In this configuration, you have a Powerline Ethernet Adapter (marked as TL-PA4010 in the diagram), which is the main device that is used to connect to the Router via an Ethernet Cable, and two Wi-Fi Powerline Extenders (marked as TL-WPA4220 in the diagram), which are the wireless devices that get Internet from the main device (TL-PA4010) through the electrical wiring and transmit it wirelessly to the devices in the other rooms.
As you can see, the TL-WPA4220 Extenders can also be connected to devices via an Ethernet Cable if required.
Do you remember when we said Powerline Starter Kits come in packs of two?
In the first diagram, one Kit is used and it’s made up of 2 x TL-PA4010 Powerline Ethernet Adapters.
In the second diagram, we can see a Wi-Fi Powerline Extender Starter Kit made up of 1 x TL-PA4010 (wired) and 1 x TL-WPA4220 (wireless), plus an additional TL-WPA4220 purchased as a single Adapter.
To give you an idea about pricing, the Starter Kit used in the first diagram is the TP-Link TL-PA411KIT AV500 Nano Powerline Adapter Starter Kit and its price is approximately €36.00. Additional single Adapters cost about €28.00 each.
AV500 refers to the HomePlug AV standard and it provides up to 500Mbps high speed data transmission over a home’s existing electrical wiring.
The Starter Kit used in the second diagram is the TP-Link TL-WPA4220KIT 300Mbps AV500 Wi-Fi Powerline Extender Starter Kit and its price is approximately €60.00. Additional TL-WPA4220 single Adapters will cost you about €40.00 each.
These Wi-Fi Powerline Extenders, apart from the AV500 HomePlug AV standard just like the TL-PA411KIT, also provide wireless connections with a speed of 300Mbps.
Yes, compared to Wi-Fi Range Extenders like the one we mentioned earlier, Powerline Kits are slightly more expensive.
Nevertheless, for Houses of Character or very large houses, it’s the best possible solution if you want smooth and hassle-free Internet in all the rooms.
Obviously, you can always opt to run Ethernet Cables through your walls. However, unless you plan to remodel your house soon, running cables through your walls usually isn’t practical and Powerline Kits are certainly cheaper than taking your walls apart to run wires.
Also, if you decide to run Ethernet Cables through your walls, you would still need Wi-Fi Access Points in your rooms (you might require one in each room, depending on the type of walls you have) in order to provide Wireless Internet in the rooms.
A Wi-Fi Access Point is a more robust version of a Range Extender – it receives data from the Router via an Ethernet Cable and transmits it wirelessly to devices that are in range.
A good Wi-Fi Access Point like the TP-Link TL-WA901ND costs approximately €35.00.
As you can see, if you don’t plan to remodel your house, it’s more practical to choose Powerline Kits for a few additional Euros. It will save you the hassle of taking your walls apart to run wires and your rooms will be Internet-ready within a couple of minutes!
Ok – so, we’ve covered all aspects of how to make your home Wi-Fi more reachable and also, included some recommended devices.
Now, to the fun part – or not?! 😜 Wi-Fi Security!
Well, it may be fun for us Techies but a bit difficult for Non-Tech savvy people.
One thing is for sure though – fun or not, Wi-Fi Security is extremely important and it should always be implemented.
For those of you who find it difficult securing their Wi-Fi – worry not; we are going to explain how to do it and you will realize it’s not that difficult.
Repercussions Of Not Having a Secure Wi-Fi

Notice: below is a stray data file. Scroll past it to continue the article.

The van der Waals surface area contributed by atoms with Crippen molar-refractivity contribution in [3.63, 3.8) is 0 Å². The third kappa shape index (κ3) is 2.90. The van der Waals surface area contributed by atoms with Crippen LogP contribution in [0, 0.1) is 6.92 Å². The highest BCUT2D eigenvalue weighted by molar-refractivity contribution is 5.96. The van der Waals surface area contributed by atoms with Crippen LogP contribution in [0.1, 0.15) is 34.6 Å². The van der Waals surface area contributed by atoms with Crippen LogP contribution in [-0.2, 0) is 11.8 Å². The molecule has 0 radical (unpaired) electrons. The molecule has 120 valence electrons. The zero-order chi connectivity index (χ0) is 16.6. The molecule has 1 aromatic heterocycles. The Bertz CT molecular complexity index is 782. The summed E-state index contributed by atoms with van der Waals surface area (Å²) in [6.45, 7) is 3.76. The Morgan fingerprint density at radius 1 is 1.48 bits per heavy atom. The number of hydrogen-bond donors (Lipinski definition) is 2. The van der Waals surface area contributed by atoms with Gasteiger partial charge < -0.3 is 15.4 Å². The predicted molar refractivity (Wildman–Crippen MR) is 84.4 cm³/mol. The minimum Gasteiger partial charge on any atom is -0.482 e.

Before starting our Wi-Fi Security guide, let’s take a few moments to outline the repercussions of not having a secure Wi-Fi.
If your Wi-Fi is left fully unsecured, anyone within the range of your Router can just hop on and enjoy the free Wi-Fi. Given that in this configuration no password is required to connect to the Wi-Fi, people that are within range can just connect and use your Wi-Fi / Internet.
What does this mean?
Well, for starters, it means that those people connecting to your free Wi-Fi are using your Internet Bandwidth and therefore, if there are many connected at the same time, you will experience a decline in the Internet performance.
Although a decline in the Internet performance is surely a burden, it’s not the worse thing that could happen in an unsecured Wi-Fi!
An unsecured Wi-Fi is the most vulnerable network of all.
All traffic that does not otherwise use an encryption protocol, such as HTTPS, will be sent in the clear. This network is easy to sniff, spoof and otherwise manipulate to the benefit of even very inexperienced attackers, also known as hackers.
Nowadays, everyone knows what hackers can do once they infiltrate your network. This is just a small list of what hackers might do if they compromise your network:
- Delete or steal your personal data; including documents, pictures, etc.
- Steal Credit Card and/or other Banking details / information.
- Put a virus in your system, which may also spread to other users connected to your Wi-Fi.
- Make your Operating System useless, which can only be repaired by formatting the PC / Laptop (and in most cases, you will lose all the data if you don’t have a backup).
- Access other PCs, Laptops etc. that are in your network; i.e. connected to your Wi-Fi.
Not nice, huh? Are we going to leave our Wi-Fis unsecured? Definitely not.
How to Secure a Wireless Network (And The Router Itself!)
Securing your Wi-Fi is not a daunting task and it shouldn’t take you more than 10 minutes.
We are going to explain how to do it on a TP-Link Router but, basically, all other Routers have the same settings / configurations. So it’s more or less the same way.
Furthermore, all Routers come with a User Guide that describes how to setup and configure the Router.
When configuring the Wi-Fi Router for the first time, it is recommended that you connect your PC or Laptop directly to one of the Ethernet ports on the Router with an Ethernet cable. After configuring the Router, you can disconnect the cable and connect with the Router wirelessly.
When connecting your PC or Laptop directly to the Router, make sure that the Ethernet Adapter on the PC or Laptop is configured to “Obtain an IP address automatically” and to “Obtain DNS server address automatically”, as shown below.
To check this, go to Network and Sharing Center, click on Change adapter settings, right-click on Local Area Connection and select Properties. Then, select Internet Protocol Version 4 (TCP/IPv4) and click Properties.
Now that we’ve connected our PC or Laptop directly to the Router and made sure that DHCP is enabled, as per the above diagram, it’s time to use the Router’s Web-based Utility.